Tom Harvey is one of those wrestlers rich in skills and even richer in determination.
In other words, the Mt. Spokane senior 220-pounder never runs out of fuel.
“He has a big gas tank,” his coach, Travis Hughes, said.
Harvey finished second last year at the State 3A tournament, losing 10-4 to a two-time state champ.
“I was definitely satisfied with the season,” Harvey said. “I wanted to win, obviously, but I made a few mistakes (in the final). It gave me something to push for this season.”
Although Harvey knew he would have to pull an upset to win, he was confident he could do so.
That’s one thing Harvey doesn’t lack. It’s a quiet confidence, not cockiness.
“He’s got a confidence that he thinks he’s the best,” Hughes said.
Harvey also respects his opponents.
“Anybody can beat you at any time,” he said. “You can’t take anything for granted.”
Harvey knows he’s been ranked No. 1 all year. But it means nothing to him unless he finishes with his arm raised in his final match and he steps to the top of the awards podium.
“I looked at the (state) bracket just to see who I open against,” Harvey said. “The rest doesn’t matter until it’s over.”
Hughes was asked where Harvey has improved since last year.
“When you’re second at state you don’t see huge improvements,” Hughes said.
Harvey said he’s done a little tweaking here and there. His strength is on top, where he relentlessly can ride opponents. He doesn’t get stuck underneath much. The last time he was pinned was early last season at the Central Kitsap tournament.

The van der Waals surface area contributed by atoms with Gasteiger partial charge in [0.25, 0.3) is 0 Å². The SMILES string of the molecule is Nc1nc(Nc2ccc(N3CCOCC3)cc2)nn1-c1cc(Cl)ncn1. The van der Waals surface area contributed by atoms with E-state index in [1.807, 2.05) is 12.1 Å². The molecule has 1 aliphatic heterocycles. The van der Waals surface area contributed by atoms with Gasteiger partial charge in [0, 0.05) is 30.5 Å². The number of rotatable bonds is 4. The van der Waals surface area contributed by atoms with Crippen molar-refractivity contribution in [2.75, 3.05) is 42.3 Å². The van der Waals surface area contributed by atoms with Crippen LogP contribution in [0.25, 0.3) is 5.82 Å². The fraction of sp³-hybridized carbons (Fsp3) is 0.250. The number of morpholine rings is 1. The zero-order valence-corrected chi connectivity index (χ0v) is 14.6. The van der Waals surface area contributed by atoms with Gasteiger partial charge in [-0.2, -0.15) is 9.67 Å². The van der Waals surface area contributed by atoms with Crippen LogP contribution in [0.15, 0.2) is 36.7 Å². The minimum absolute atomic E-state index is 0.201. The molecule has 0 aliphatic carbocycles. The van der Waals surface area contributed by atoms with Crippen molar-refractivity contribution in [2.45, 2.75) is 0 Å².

“I went for a knee pick and he caught me and threw me,” Harvey said. “Earlier in the year I lost to him by two points in the semifinals at Tri-State.”
Harvey hasn’t changed his approach much from last year, concentrating instead on polishing what he does best.
“I’ve improved a lot on my feet,” he said. “I’m getting more takedowns and I’m blocking takedowns. My strong suit is on the mat. The little things I’ve done have made a difference.”
He’s maintained his endurance by running 3 to 5 miles three times each week during the season and lifting weights. He won’t do any long runs or extended lifts this week because at this point it won’t put any more gas in his tank.
Harvey didn’t spend much time on the mat at regionals. He won all three matches by pin.
It doesn’t matter to him if he wins by pin or by a convincing margin.
“If a pin presents itself I’m going to take it,” he said. “I like breaking guys down and tiring them out.”
His preparation this week won’t change.
“I haven’t won the state title yet,” he said. “I’m not slacking off in my preparation.”
Harvey takes a 32-2 record to state. His first loss was against the defending State 4A champ (6-2) and his second came in the finals at Tri-State where he dropped a high-scoring match (16-9) to a Montana wrestler.
He started wrestling when he was 4 years old.
“I didn’t get serious about it until I was a sophomore,” he said.
He was a win away as a sophomore from qualifying for state before making the huge leap last year.
Harvey quit football after his sophomore year to focus on wrestling. At 6-foot-3 he would have been an ornery lineman or linebacker.
“My friends tried to get me to come out the last two years but I really wanted to concentrate on wrestling,” he said.
Hughes has no concerns with Harvey.
“He’s an easy kid to coach,” Hughes said. “He has the mindset that he’s the guy to beat.”
Harvey also is excited about his team’s prospects at state. The Wildcats had their best finish ever last year when they took fifth, one spot out of a trophy.
He and the Wildcats want much more when the tourney begins Friday.
“We have a really good shot at winning,” Harvey said. “We’re taking the most (nine) we’ve taken to state. All of us could place if we wrestle to our ability.”
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